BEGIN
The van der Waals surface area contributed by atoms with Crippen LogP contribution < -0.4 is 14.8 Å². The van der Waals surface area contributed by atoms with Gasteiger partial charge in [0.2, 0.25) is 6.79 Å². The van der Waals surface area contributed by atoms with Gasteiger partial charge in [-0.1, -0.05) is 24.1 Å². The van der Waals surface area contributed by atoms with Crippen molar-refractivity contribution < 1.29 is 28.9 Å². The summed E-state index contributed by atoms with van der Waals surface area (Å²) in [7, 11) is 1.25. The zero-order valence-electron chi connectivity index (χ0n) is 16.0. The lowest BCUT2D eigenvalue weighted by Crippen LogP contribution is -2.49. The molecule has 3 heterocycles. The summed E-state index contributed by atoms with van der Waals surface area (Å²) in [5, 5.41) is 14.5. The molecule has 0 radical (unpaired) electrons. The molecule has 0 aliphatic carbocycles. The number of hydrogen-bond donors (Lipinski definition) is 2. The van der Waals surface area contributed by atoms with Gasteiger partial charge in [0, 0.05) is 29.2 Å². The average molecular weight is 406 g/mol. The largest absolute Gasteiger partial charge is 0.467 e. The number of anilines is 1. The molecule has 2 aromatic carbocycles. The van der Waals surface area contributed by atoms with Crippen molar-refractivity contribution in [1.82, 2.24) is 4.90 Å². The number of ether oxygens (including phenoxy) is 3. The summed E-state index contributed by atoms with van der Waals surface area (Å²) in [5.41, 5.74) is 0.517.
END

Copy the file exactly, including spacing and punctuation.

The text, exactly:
The van der Waals surface area contributed by atoms with Crippen LogP contribution < -0.4 is 14.8 Å². The van der Waals surface area contributed by atoms with Gasteiger partial charge in [0.2, 0.25) is 6.79 Å². The van der Waals surface area contributed by atoms with Gasteiger partial charge in [-0.1, -0.05) is 24.1 Å². The van der Waals surface area contributed by atoms with Crippen molar-refractivity contribution < 1.29 is 28.9 Å². The summed E-state index contributed by atoms with van der Waals surface area (Å²) in [7, 11) is 1.25. The zero-order valence-electron chi connectivity index (χ0n) is 16.0. The lowest BCUT2D eigenvalue weighted by Crippen LogP contribution is -2.49. The molecule has 3 heterocycles. The summed E-state index contributed by atoms with van der Waals surface area (Å²) in [5, 5.41) is 14.5. The molecule has 0 radical (unpaired) electrons. The molecule has 0 aliphatic carbocycles. The number of hydrogen-bond donors (Lipinski definition) is 2. The van der Waals surface area contributed by atoms with Gasteiger partial charge in [0, 0.05) is 29.2 Å². The average molecular weight is 406 g/mol. The largest absolute Gasteiger partial charge is 0.467 e. The number of anilines is 1. The molecule has 2 aromatic carbocycles. The van der Waals surface area contributed by atoms with Crippen molar-refractivity contribution in [1.82, 2.24) is 4.90 Å². The number of ether oxygens (including phenoxy) is 3. The summed E-state index contributed by atoms with van der Waals surface area (Å²) in [5.41, 5.74) is 0.517.